Starting a private therapy practice as a side hustle

startingaprivatetherapypractice, sidehustle

Starting a private therapy practice as a side hustle can feel scary and overwhelming. Quitting a paying job and starting a full-time private practice can make it feel even more daunting. Many therapists cannot afford to quit their job, financially invest in building a practice, and wait for the phone to ring to earn money. Some therapists choose to start a therapy private practice as a side hustle part-time while earning an income from another employment opportunity.

Typical therapy settings outside of a private practice office

Working in a therapy-type setting before starting a private therapy practice as a side hustle can provide you with excellent learning opportunities and experience. You can learn about managing a caseload, documentation, insurance plans, and cultivate your approach to therapy.

Looking for a full-time or part-time position providing therapy services in another setting can sync nicely while starting a private therapy practice as a side hustle.

Some settings to consider include:
  • Community mental health centers
  • Foster care and adoption agencies
  • Non-profit agencies
  • Government agencies
  • Hospital settings (mental health and general)
  • Substance abuse treatment programs
  • Partial hospitalization programs
  • Religious organizations
  • Schools
  • Telehealth

Telehealth is an especially convenient and cost-friendly option when starting a private therapy practice as a side hustle. With teletherapy, you can see clients remotely without the expenses associated with a traditional office like rent, office furniture and additional utility bills. Teletherapy does require some preparation and planning, however. For more information, see TheraPlatform’s telehealth academy.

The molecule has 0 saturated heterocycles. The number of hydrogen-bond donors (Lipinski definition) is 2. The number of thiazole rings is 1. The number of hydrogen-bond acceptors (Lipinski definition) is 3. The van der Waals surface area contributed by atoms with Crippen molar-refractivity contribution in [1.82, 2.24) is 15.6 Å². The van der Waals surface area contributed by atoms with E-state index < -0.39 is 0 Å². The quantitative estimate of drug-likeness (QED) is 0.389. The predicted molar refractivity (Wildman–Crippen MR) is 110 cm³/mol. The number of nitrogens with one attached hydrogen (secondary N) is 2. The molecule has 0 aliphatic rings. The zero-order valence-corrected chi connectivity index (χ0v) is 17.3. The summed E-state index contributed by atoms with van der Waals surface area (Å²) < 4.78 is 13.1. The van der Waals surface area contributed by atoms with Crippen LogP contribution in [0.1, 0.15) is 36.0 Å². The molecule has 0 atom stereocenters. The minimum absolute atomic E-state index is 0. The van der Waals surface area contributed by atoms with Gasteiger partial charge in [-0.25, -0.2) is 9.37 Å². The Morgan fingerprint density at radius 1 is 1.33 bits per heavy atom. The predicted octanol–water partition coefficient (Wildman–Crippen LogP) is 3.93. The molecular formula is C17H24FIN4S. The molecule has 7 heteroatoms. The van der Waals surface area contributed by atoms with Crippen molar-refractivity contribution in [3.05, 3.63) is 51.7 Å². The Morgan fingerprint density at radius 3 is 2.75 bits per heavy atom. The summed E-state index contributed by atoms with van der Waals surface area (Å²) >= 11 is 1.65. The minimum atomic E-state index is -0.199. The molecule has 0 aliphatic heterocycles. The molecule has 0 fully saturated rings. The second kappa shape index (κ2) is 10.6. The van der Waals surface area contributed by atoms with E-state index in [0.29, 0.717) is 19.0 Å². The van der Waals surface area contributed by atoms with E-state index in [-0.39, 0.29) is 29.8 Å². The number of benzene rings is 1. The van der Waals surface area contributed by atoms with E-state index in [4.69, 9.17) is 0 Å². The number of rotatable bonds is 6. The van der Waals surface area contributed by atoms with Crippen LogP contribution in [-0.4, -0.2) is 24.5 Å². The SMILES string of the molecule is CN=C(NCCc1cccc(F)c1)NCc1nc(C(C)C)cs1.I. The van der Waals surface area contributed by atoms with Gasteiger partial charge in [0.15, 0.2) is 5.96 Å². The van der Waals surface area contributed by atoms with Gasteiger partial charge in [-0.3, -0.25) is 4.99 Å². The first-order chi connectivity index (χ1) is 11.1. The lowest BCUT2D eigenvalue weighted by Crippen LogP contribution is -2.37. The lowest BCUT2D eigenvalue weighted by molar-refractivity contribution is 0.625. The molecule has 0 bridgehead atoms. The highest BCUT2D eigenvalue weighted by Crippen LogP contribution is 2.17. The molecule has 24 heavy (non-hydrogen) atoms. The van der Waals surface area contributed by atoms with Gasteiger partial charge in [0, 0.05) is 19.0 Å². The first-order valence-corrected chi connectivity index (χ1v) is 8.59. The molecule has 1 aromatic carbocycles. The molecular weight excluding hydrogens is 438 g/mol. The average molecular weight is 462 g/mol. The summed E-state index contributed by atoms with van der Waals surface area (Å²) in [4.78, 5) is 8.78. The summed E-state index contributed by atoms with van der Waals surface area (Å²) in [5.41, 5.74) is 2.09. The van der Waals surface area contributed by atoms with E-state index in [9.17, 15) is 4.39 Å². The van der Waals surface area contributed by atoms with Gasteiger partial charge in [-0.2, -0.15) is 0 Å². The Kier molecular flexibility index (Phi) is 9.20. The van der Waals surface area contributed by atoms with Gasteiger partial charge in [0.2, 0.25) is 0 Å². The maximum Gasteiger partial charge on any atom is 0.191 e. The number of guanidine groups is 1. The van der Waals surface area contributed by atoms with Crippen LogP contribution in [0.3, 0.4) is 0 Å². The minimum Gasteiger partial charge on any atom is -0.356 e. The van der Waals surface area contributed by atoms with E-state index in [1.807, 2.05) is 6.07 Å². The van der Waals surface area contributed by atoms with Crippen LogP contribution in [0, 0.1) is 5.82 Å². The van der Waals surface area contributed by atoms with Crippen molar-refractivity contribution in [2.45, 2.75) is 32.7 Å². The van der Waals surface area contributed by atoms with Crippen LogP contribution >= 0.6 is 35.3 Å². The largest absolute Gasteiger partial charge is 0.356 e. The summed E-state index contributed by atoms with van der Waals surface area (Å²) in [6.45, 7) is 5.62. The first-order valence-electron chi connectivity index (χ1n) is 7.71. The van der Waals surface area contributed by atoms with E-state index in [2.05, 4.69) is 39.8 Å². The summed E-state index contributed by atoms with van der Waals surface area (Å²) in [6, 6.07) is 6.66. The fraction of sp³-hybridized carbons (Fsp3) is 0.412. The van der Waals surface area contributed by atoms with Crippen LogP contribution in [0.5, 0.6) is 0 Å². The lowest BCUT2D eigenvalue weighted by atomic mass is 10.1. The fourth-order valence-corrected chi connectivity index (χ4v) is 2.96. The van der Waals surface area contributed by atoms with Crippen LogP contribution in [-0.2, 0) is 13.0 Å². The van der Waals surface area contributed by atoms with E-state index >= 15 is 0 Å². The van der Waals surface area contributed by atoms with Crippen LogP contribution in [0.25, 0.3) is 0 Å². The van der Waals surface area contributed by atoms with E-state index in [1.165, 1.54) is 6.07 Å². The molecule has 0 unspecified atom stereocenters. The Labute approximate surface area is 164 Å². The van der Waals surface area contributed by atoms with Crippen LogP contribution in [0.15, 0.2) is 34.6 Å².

Why therapists want to go into private practice

Therapists may feel attracted to the idea of starting a therapy private practice as a side hustle for many reasons. For most people, the freedom a private practice offers seems very appealing. But there are many other reasons as well.

Being the boss: You can create the business and practice of your dreams. You can choose the location, treat the clients that you want to treat, and utilize the treatment approach that you want to use. You do not have to work under the pressures and guidelines of a workplace or supervisor.

Create your own schedule: When building your private practice, you can establish the hours of your practice that best suit your needs. You have the flexibility to choose what days and times you want to see clients. You no longer need to work hours assigned to you, holidays that you do not want to work, or days when your children do not have school.

Choose your niche and treatment method: As part of starting a private therapy practice as a side hustle, you can choose the client population that you want to treat and treat them according to your trained treatment approach and style. You do not need to see clients that meet the requirements of your workplace or use a treatment approach imposed on you by an employer.

Earning potential: In private practice, you have a greater ability to maximize your income. As you grow your practice and gain more experience, you have greater earning potential than working under the salary cap of an employer. You do not need to wait for a raise or be subjected to budget cuts.



Fear factors of a private practice

Starting a private practice as a side hustle has some scary drawbacks for many people. Making a list of your concerning and stressful factors can help you to learn how to compensate for these challenges. Once you know what concerns you, then you can educate yourself about how to best overcome or address these issues. Starting a private therapy practice as a side hustle part-time also helps you gain knowledge, comfort, and confidence to face these fears.

Some therapists feel concerned about:
  • The costs involved in establishing and running a practice
  • Marketing the practice
  • Building and maintaining a client base
  • The actual business administration of running a practice
  • Losing the guaranteed income, paid time off, sick days, and benefits from an employer
  • Technology related to the practice
  • Isolation from not working in an office setting
  • Losing health insurance

Expenses to start a private practice

No doubt, starting a private therapy practice as a side hustle costs money. The expenses remain quite similar whether you begin full-time or part-time. Working another full-time or part-time position can help you to continue to earn income while paying for the expenses as your practice builds.

Typical expenses to start a practice include:
  • Office rent and associated utilities
  • Internet